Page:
Bishops should throw away their mitres

Why do Church of England bishops wear mitres? In our age of visual media, there is a tendency to reach for visual symbolism; it seems sometimes that those on television they don’t think they are actually talking to a bishop unless the person is wearing a purple cassock. But there are many reasons for saying … Continue Reading

Receiving Communion in individual cups: round two

Andrew Atherstone writes: As the Church of England undertakes its “Covid Recovery” planning, the question of individual cups at Holy Communion continues to gather pace. As is widely known, the House of Bishops have taken refuge behind a 2011 paper from the Legal Advisory Commission (LAC) which summarily pronounced individual cups to be “contrary to … Continue Reading

(How) can we celebrate Holy Communion as ‘online’ church?

Last weekend there was some anxiety, a few woes, but much elation at the first experience of being ‘online church’. There was most anxiety about technical challenges, but many reported a positive experience—and higher numbers attracted to online participation than usually attended in person. The situation this weekend offers new challenges: with the ‘lockdown’ measures … Continue Reading

The democratic deficit in the EU

One of the central claims of those supporting leaving the EU is that the current arrangements represent an unacceptable democratic deficit. This is writ large over Boris Johnson’s Telegraph article announcing his support of the Leave vote. Above all, we will be told that whatever the democratic deficiencies, we would be better off remaining in because of … Continue Reading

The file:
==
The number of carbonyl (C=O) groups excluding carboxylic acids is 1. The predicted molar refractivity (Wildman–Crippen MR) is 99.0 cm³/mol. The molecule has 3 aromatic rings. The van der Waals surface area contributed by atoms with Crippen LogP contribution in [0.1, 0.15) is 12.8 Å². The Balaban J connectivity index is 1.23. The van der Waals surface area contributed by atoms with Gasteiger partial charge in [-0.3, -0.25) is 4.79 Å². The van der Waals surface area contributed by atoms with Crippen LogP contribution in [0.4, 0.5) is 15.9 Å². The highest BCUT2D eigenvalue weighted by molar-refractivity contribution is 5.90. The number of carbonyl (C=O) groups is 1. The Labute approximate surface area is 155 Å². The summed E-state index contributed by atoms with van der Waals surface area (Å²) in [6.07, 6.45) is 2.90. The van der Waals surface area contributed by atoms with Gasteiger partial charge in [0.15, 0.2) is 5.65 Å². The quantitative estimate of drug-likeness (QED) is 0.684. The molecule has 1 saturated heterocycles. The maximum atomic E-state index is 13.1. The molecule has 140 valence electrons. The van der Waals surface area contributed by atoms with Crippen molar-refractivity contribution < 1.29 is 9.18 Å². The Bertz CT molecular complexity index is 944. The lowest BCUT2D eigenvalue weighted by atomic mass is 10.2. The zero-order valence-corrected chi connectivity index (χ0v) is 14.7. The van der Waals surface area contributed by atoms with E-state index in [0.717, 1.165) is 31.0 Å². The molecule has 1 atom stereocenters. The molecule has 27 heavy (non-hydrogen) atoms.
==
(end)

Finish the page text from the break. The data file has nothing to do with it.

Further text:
Does the C of E ordain ‘priests’?

Over the summer I enjoyed reading Graham Tomlin’s recent book The Widening Circle: priesthood as God’s way of blessing the world. Graham has just moved from being Principal of St Mellitus College in London, which has been seen as the pioneer of the new pattern of ‘contextual’ ordination training, to become Bishop of Kensington. I had … Continue Reading

The Ethical Case for Voting Reform

One of the many reactions to the result of the General Election earlier this year was a renewed call for electoral reform. The reason for this can be shown by a simple analysis of the number of votes needed for each seat in Parliament for the different parties: Votes Seats Votes per seat Con 11,162,553 … Continue Reading

Is baptism enough?

Anglicans often get into difficulties with baptism. On the one hand, there continues to be a difference of view between those who are happy with the Church’s policy of baptising people of any age (i.e. including infants) and a minority who would take a more Anabaptist position and associate baptism with articulated profession of faith by the … Continue Reading